The stress distributing along the central line is also checked for the three loading cases. As shown in Figure 2.22, the increase of loading velocity elevates not only the maximum stress but also the whole stress distribution on the tube walls, which results in finally the initial peak enhancement of the tube.

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Table of contents :

CHAPTER 1 INTRODUCTION
1.1 RESEARCH BACKGROUND
1.2 RESEARCH PROGRESSES
1.2.1 Dynamic enhancement of cellular materials
1.2.2 Progresses on multi-axial loading techniques
1.2.3 Multi-axial behavior of honeycombs
1.3 OUTLINE OF DISSERTATION
PART I DYNAMIC ENHANCEMENT OF HONEYCOMBS
CHAPTER 2 DYNAMIC ENHANCEMENT MECHANISM OF THIN-WALLED
STRUCTURES
2.1 LATERAL INERTIA EFFECT AND THE SIMPLIFIED MODEL
2.1.1 Lateral inertia effect
2.1.2 Simplified inertia effect model
2.2 MICRO-SIZE DOUBLE-PLATE MODEL FOR VALIDATION
2.2.1 Model installation
2.2.2 Implicit and explicit
2.2.3 Lateral inertial effect
2.3 LATERAL INERTIA EFFECT IN THE CRUSHING PROCESS OF TUBE
2.3.1 Works of Zhao and Abdennadhe
2.3.2 Micro-size tube model
2.3.3 Details on square tube crushing process
2.3.4 Dynamic enhancement of the first peak
2.3.5 Dynamic enhancement of the successive peak
2.3.6 Influence of base material on the dynamic enhancement of square tube
2.4 LATERAL INERTIA EFFECT IN THE OUT-OF-PLANE CRUSHING OF HONEYCOMBS
2.4.1 Simplified cell-model of honeycomb
2.4.2 Deformation details of cell-model and the dynamic strength enhancement
2.4.3 Definitions
2.4.4 Calculating results with different cell-size
2.4.5 Calculating results with different cell-wall thickness
2.4.6 Calculating results with different base material
2.5 SUMMARY
CHAPTER 3 EXPERIMENTAL STUDIES ON DYNAMIC ENHANCEMENT OF ALUMINIUM HONEYCOMBS
3.1 LARGER DIAMETER SOFT HOPKINSON BAR TECHNIQUE
3.1.1 Introduction of classical Hopkinson bar
3.1.2 Specific problems in cellular materials testing
3.1.3 Large diameter, viscoelastic Hopkinson bar technique
3.1.4 Wave dispersion correction of larger diameter viscoelastic Hopkinson bars
3.1.5 Data processing of SHPB for cellular materials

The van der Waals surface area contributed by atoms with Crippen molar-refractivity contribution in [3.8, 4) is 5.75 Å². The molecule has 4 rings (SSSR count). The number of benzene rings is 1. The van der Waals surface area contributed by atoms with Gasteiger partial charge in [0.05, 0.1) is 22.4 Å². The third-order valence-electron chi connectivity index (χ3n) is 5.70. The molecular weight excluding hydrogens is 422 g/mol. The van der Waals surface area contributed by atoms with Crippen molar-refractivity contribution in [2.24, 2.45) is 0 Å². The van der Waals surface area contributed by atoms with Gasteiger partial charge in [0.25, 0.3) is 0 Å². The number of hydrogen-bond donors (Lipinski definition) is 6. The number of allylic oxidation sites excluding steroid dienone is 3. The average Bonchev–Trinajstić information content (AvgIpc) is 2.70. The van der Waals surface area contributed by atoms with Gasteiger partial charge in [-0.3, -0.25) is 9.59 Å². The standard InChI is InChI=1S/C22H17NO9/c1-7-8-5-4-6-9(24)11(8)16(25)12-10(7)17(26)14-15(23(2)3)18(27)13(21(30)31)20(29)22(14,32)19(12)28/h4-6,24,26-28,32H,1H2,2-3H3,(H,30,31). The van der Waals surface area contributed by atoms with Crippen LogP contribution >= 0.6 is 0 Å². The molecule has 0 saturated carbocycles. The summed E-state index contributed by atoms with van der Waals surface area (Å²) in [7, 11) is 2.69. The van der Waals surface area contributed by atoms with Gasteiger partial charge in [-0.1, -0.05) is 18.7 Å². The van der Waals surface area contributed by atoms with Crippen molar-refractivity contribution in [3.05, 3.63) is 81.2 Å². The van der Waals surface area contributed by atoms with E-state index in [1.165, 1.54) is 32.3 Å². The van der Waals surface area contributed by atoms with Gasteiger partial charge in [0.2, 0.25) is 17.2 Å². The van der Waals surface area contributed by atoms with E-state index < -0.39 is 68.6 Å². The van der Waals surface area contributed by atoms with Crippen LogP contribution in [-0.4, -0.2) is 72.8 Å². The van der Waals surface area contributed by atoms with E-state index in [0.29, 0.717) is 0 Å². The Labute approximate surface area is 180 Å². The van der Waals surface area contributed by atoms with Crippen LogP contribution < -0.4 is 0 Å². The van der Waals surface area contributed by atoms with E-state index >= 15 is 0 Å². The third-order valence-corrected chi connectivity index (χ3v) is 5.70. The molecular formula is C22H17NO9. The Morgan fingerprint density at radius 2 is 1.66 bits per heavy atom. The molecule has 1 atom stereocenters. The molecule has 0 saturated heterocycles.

3.2 QUASI-STATIC EXPERIMENTS FOR CELLULAR MATERIALS
3.3 MATERIALS AND SPECIMENS
3.4 QUASI-STAIC AND DYNAMIC EXPERIMENTAL RESULTS
3.4.1 Reproducibility
3.4.2 Dynamic enhancement of honeycombs
3.4.3 Influence of cell-size
3.4.4 Influence of cell-wall thickness
3.4.5 Influence of base material
3.5 SUMMARY
PARTⅡ MULTI-AXIAL BEHAVIOR OF HONEYCOMBS UNDER COMBINED SHEAR-COMPRESSION
CHAPTER 4 COMBINED DYNAMIC SHEAR-COMPRESSION LOADING TECHNIQUE BY SHPB
4.1 COMBINED SHEAR-COMPRESSION LOADING TECHNIQUE
4.1.1 Combined shear-compression set-up
4.1.2 Effects of beveled bars on data process method
4.2 VALIDATION OF THE COMBINED SHEAR-COMPRESSION METHOD BY FEM
4.2.1 FEM model installation
4.2.2 Comparison between three basic waves
4.2.3 Estimation of friction between beveled bars and Teflon sleeve
4.2.4 Estimation of beveled bar deformation
4.3 QUAIS-STATIC COMBINED SHEAR-COMPRESSIVE EXPERIMENTS
4.4 SUMMARY
CHAPTER 5 EXPERIMENTAL RESULTS OF HONEYCOMBS UNDER COMBINED SHEAR-COMPRESSION
5.1 MATERIAL AND SPECIMEN
5.2 EXPERIMENTAL RESULTS OF HONEYCOMBS
5.2.1 Reproducibility
5.2.2 Dynamic experimental results under combined shear-compression
5.2.3 Quasi-static experimental results under combined shear-compression
5.2.4 Comparison between dynamic and quasi-static results
5.3 DEFORMATION PATTERN OBSERVATIONS OF HONEYCOMBS
5.3.1 TW loading plane
5.3.2 TL loading plane
5.4 LIMITATION OF THE COMBINED SHEAR-COMPRESSION DEVICE
5.5 SUMMARY
CHAPTER 6 NUMERICAL STUDY ON HONEYCOMB BEHAVIORS UNDER COMBINED SHEAR-COMPRESSION
6.1 INSTALLATION OF FE MODELS
6.1.1 Complete model
6.1.2 Simplified models
6.2 COMPARISON BETWEEN NUMERICAL AND EXPERIMENTAL RESULTS
6.2.1 Comparison on pressure/crush curves
6.2.2 Comparison on deformation patterns
6.3 BIAXIAL BEHAVIOR OF HONEYCOMBS UNDER COMBINED SHEAR-COMPRESSION
6.3.1 Normal and shear behaviors
6.3.2 Dynamic enhancement of normal and shear behaviors of honeycombs
6.3.3 Macroscopic yield envelop estimation
6.4 SUMMARY
REFERENCES